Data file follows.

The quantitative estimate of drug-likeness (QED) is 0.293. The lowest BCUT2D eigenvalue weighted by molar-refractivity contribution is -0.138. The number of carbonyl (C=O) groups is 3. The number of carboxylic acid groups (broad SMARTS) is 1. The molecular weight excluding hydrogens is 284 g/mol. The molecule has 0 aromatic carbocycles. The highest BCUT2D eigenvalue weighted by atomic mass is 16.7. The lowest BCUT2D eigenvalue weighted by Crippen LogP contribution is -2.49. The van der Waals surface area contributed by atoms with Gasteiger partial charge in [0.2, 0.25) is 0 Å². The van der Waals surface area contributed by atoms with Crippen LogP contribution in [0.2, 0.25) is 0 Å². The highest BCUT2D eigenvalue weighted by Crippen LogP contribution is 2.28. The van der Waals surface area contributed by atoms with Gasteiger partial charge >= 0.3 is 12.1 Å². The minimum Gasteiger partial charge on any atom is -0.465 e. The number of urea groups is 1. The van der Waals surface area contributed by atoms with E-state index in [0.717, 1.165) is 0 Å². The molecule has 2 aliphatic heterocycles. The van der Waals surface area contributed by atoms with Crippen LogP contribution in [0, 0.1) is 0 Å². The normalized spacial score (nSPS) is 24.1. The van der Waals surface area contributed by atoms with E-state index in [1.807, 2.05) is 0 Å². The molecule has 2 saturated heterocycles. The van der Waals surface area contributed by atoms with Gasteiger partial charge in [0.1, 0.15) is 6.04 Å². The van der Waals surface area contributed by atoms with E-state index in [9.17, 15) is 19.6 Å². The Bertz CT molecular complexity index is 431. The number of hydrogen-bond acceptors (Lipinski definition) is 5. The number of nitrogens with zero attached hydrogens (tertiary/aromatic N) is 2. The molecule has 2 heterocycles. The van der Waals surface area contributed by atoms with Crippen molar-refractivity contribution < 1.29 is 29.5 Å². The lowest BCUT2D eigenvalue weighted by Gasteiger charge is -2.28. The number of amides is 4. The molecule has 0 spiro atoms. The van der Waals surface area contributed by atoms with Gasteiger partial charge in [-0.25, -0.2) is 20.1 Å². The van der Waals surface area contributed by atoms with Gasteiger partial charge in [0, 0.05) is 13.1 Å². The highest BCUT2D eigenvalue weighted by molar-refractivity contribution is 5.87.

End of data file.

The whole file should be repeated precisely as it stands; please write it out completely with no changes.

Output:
The quantitative estimate of drug-likeness (QED) is 0.293. The lowest BCUT2D eigenvalue weighted by molar-refractivity contribution is -0.138. The number of carbonyl (C=O) groups is 3. The number of carboxylic acid groups (broad SMARTS) is 1. The molecular weight excluding hydrogens is 284 g/mol. The molecule has 0 aromatic carbocycles. The highest BCUT2D eigenvalue weighted by atomic mass is 16.7. The lowest BCUT2D eigenvalue weighted by Crippen LogP contribution is -2.49. The van der Waals surface area contributed by atoms with Gasteiger partial charge in [0.2, 0.25) is 0 Å². The van der Waals surface area contributed by atoms with Crippen LogP contribution in [0.2, 0.25) is 0 Å². The highest BCUT2D eigenvalue weighted by Crippen LogP contribution is 2.28. The van der Waals surface area contributed by atoms with Gasteiger partial charge >= 0.3 is 12.1 Å². The minimum Gasteiger partial charge on any atom is -0.465 e. The number of urea groups is 1. The van der Waals surface area contributed by atoms with E-state index in [0.717, 1.165) is 0 Å². The molecule has 2 aliphatic heterocycles. The van der Waals surface area contributed by atoms with Crippen LogP contribution in [0, 0.1) is 0 Å². The normalized spacial score (nSPS) is 24.1. The van der Waals surface area contributed by atoms with E-state index in [1.807, 2.05) is 0 Å². The molecule has 2 saturated heterocycles. The van der Waals surface area contributed by atoms with Gasteiger partial charge in [0.1, 0.15) is 6.04 Å². The van der Waals surface area contributed by atoms with E-state index in [9.17, 15) is 19.6 Å². The Bertz CT molecular complexity index is 431. The number of hydrogen-bond acceptors (Lipinski definition) is 5. The number of nitrogens with zero attached hydrogens (tertiary/aromatic N) is 2. The molecule has 2 heterocycles. The van der Waals surface area contributed by atoms with Crippen molar-refractivity contribution < 1.29 is 29.5 Å². The lowest BCUT2D eigenvalue weighted by Gasteiger charge is -2.28. The number of amides is 4. The molecule has 0 spiro atoms. The van der Waals surface area contributed by atoms with Gasteiger partial charge in [-0.25, -0.2) is 20.1 Å². The van der Waals surface area contributed by atoms with Gasteiger partial charge in [0, 0.05) is 13.1 Å². The highest BCUT2D eigenvalue weighted by molar-refractivity contribution is 5.87.